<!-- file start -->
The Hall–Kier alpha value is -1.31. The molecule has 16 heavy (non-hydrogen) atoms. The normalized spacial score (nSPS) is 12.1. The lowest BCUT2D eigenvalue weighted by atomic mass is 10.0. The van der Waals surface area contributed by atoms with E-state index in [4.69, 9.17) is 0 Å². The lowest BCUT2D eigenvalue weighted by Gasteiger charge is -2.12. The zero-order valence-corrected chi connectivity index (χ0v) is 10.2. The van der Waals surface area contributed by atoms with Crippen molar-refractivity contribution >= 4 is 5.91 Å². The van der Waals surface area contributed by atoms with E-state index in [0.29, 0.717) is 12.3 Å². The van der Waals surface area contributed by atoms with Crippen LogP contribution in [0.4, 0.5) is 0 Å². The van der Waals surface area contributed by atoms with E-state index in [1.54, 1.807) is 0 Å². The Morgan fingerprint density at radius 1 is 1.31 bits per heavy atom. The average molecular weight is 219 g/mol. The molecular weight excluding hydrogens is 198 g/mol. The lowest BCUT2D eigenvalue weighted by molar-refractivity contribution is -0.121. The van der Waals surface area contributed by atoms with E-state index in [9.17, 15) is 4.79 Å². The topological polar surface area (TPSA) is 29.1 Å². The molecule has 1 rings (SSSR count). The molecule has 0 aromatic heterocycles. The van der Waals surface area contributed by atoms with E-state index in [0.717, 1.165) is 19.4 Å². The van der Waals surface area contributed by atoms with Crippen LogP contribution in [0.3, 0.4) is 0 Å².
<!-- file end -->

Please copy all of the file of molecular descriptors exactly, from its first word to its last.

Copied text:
The Hall–Kier alpha value is -1.31. The molecule has 16 heavy (non-hydrogen) atoms. The normalized spacial score (nSPS) is 12.1. The lowest BCUT2D eigenvalue weighted by atomic mass is 10.0. The van der Waals surface area contributed by atoms with E-state index in [4.69, 9.17) is 0 Å². The lowest BCUT2D eigenvalue weighted by Gasteiger charge is -2.12. The zero-order valence-corrected chi connectivity index (χ0v) is 10.2. The van der Waals surface area contributed by atoms with Crippen molar-refractivity contribution >= 4 is 5.91 Å². The van der Waals surface area contributed by atoms with E-state index in [0.29, 0.717) is 12.3 Å². The van der Waals surface area contributed by atoms with Crippen LogP contribution in [0.4, 0.5) is 0 Å². The van der Waals surface area contributed by atoms with E-state index in [1.54, 1.807) is 0 Å². The Morgan fingerprint density at radius 1 is 1.31 bits per heavy atom. The average molecular weight is 219 g/mol. The molecular weight excluding hydrogens is 198 g/mol. The lowest BCUT2D eigenvalue weighted by molar-refractivity contribution is -0.121. The van der Waals surface area contributed by atoms with E-state index in [9.17, 15) is 4.79 Å². The topological polar surface area (TPSA) is 29.1 Å². The molecule has 1 rings (SSSR count). The molecule has 0 aromatic heterocycles. The van der Waals surface area contributed by atoms with E-state index in [0.717, 1.165) is 19.4 Å². The van der Waals surface area contributed by atoms with Crippen LogP contribution in [0.3, 0.4) is 0 Å².